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Wade Heath We face a choice between socialism and capitalism

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Wade Heath

Posted: Thursday, July 19, 2012 12:00 am

When is our time up? At what point do things simply implode?

Since the most recent recession has attached itself to world economies, some nations have managed their income and spending to try and alleviate further damage and to cut losses. Other nations, like the former superpower, the United States, have continued to spend without limitations and simply raise the debt ceiling whenever it gets in the way.

Pointless is a debt ceiling with no ceiling, no?

After the stock and housing market came crashing down and Americans decided it was time for some hope and change, we all crossed our fingers and hoped real hard. Unfortunately, when it comes to the economy, we are no better off than we were prior to the election of President Barack Obama. As a matter of fact, we're much worse.

As a man who came riding in on a white horse, with accolades from scholars and chanting stadiums full of supporters, then-Sen. Obama was doling out promises of prosperity for all. What many didn't realize was that prosperity for all was really more of a creative way to establish a redistribution of wealth system in that those that have, share with those that do not have.

"When you spread around the wealth, it makes it fairer for everyone," he once told Joe the Plumber on the first campaign trail. The president has since spent a lot of time talking about fairness in the free market system and how those who make the most money in this country need to be fairer to those who make far less.

The political dialogue in America has also changed its tune from a land that used to celebrate capitalism and was once triumphant due to free market success, to one that is now strongly anti-big business and shames the wealthy. Excessive amounts of big government intervention in the free market have stifled its ability to flourish. From the auto industry to banks, housing and all of those major bailouts, government intervention and regulation have strangled our own economy from recovering.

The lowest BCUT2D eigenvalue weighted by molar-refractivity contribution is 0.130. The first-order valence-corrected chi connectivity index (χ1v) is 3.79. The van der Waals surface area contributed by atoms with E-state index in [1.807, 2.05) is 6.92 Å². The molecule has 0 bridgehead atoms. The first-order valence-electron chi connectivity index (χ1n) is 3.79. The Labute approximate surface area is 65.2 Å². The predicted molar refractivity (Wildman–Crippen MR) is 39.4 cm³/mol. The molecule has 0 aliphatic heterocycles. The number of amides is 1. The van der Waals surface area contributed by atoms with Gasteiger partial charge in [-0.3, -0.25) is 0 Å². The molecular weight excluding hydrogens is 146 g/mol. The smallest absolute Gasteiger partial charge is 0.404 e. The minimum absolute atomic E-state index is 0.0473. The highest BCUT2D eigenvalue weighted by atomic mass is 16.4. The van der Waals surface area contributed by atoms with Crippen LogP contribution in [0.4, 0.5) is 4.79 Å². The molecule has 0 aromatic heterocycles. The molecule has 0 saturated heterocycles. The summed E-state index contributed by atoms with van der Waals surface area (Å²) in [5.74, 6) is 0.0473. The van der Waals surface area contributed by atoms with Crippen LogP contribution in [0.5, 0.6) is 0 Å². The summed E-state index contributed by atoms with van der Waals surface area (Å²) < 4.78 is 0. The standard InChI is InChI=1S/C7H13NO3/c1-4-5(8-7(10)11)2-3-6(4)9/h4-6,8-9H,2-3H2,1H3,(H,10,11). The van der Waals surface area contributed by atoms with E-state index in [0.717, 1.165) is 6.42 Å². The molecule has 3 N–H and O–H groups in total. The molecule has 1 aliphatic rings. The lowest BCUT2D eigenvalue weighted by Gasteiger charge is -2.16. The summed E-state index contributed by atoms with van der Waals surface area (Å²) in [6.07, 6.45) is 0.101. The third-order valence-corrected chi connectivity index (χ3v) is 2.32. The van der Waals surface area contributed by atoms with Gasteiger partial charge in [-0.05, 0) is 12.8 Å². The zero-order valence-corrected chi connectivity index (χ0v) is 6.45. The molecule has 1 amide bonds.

And if I may be so bold, as someone who has worked hard since I was 12 years old and believes in the spirit of ingenuity, success and personal responsibility — to blame and shame the rich for being successful and having so much while so many do not is an asinine way to view the situation we're in.

While I am certainly not rich, nor anywhere near being classified as such, I do applaud anyone who turned nothing into something. I cheer those that have worked hard, played by the rules and are now filthy rich. They did it because they could; they did it because they lived in a place that allows that kind of prosperity and freedom.

Of course greed is a seductive and destructive force, and unfortunately it tends to corrupt. But not all wealthy people are greedy. Not all success is rooted in evil, like the current discourse in society would suggest.

Over the last four years there is one thing that the president pledged would happen that he has certainly lived up to. And that is his promise of the "fundamental transformation" of the United States. If you don't think we have changed, I'd call you blind. But how you perceive that change really determines whether or not the good ol' US of A will return to a better time or go down the road so many other countries have experimented with and ultimately failed in.

As we head toward this year's presidential election, the two paths for the choosing could not be clearer. Do you somehow justify that we are better off than we were four years ago and without hesitation check the box marked incumbent, providing another four years of fundamental transformation in which the country locks more firmly into the European socialist model? Or do you vote for a guy that has a solid track record of government leadership, led a major capitalist firm and therefore understands business development more than most, and is looking to put America back on top where she once was?

The choice is clear: the socialist or the capitalist. I think we both know from experience what works best.

But if you still need a reminder of how things have worsened in the last few years, one only needs to understand that unemployment stands above 8 percent and the median net worth of families has plummeted nearly 40 percent. Add to that one of the worst economic failures in American history and the current administration has spent more under their direction than every previous administration combined, thus making President Obama, as Forbes magazine calls him, the biggest government spender in the world.

And you think Greece is in trouble?

Columnist Wade Heath is a contributing editor to He can be reached at

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